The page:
It seems to be something that's really trendy right now. I mean you see what with other CMSs like Ghost or services like Medium where you have only one choice of the design and it's essentially's elegant but it's like a really old blog theme.#

Interviewer: [00:34:35] Did any of these trends influence WordPress' Core development?#

Stewart: I would say a little. I'm not sure...I would definitely say a little. If you look at Tumblr themes or Tumblr blog themes although they weren't built by Tumblr. I think the first Tumblr log themes were WordPress themes. Tumblr sort of popularized, you know, the idea of having these different types of posts. Right? Like simple image posts. So I think it would be hard not to argue that Tumblr didn't get this from WordPress with post formats and things like magazine themes influenced it a little bit with...there are functions like the post thumbnail or we actually see it. It's called a featured image where you can add a little image to your post. That definitely rises out of the world of magazine themes.#

Interviewer: [00:35:34] Can you tell me how you ended up joining Automatic?#

Stewart: Sure. So I guess it was in...let's see, so I started in 2010 and bear with my memory here. So I think that was in the spring of 2010, so I think in the summer of 2009 or fall of 2009 there was an ad that went up for Themes Are, it was called, and I remember one item on it was that you might have built your own theme framework which I had done and I thought that this sounds like a job for me and I was too scared to apply because I thought I wasn't probably good enough to work at Automatic but a couple people reached out to me and encouraged me. [00:36:29] I applied and then I think like everyone else in the history of the company has done I did a trial project. During the midst of it I was also contributing to the 2010 theme so it was a pretty hectic time. I had a lot of other stuff going on. My wife was pregnant. Yeah, I did a trial and I wound up there.#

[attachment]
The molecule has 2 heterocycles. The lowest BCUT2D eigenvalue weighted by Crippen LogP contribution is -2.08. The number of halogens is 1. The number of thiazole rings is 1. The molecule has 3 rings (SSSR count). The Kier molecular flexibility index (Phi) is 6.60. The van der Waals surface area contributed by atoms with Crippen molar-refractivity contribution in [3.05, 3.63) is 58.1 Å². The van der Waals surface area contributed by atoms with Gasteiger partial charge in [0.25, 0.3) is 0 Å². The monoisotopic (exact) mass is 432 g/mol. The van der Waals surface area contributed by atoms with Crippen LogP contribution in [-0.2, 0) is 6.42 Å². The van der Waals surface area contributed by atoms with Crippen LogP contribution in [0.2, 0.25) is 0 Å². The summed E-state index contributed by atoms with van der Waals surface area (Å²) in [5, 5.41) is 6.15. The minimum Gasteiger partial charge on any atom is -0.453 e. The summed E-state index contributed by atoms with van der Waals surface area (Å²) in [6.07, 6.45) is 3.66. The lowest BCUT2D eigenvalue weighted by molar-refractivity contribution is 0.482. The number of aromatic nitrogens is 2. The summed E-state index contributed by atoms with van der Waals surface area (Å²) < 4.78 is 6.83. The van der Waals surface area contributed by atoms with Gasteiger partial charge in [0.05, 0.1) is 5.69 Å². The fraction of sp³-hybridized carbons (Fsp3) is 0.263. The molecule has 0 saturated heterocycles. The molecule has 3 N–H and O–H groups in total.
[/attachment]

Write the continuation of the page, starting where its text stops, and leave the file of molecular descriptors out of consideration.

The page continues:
Interviewer: So were you working at the time or were you primarily running Thematic?#

Stewart: So I was working at the time. I was working full time. Actually during my trial it was pretty stressful. I was working full time and I think it was a busy time of the year and I was working maybe 50 hours a week, maybe a 55, and also I was running, posting there, and then I was also working maybe 20 hours a week for Automatic during my trial.#

Interviewer: [00:37:32] A lot.#

Stewart: I really wanted to do well. So, yeah, I don't think I slept much for probably about a month.#

Interviewer: What was your role at Automatic?#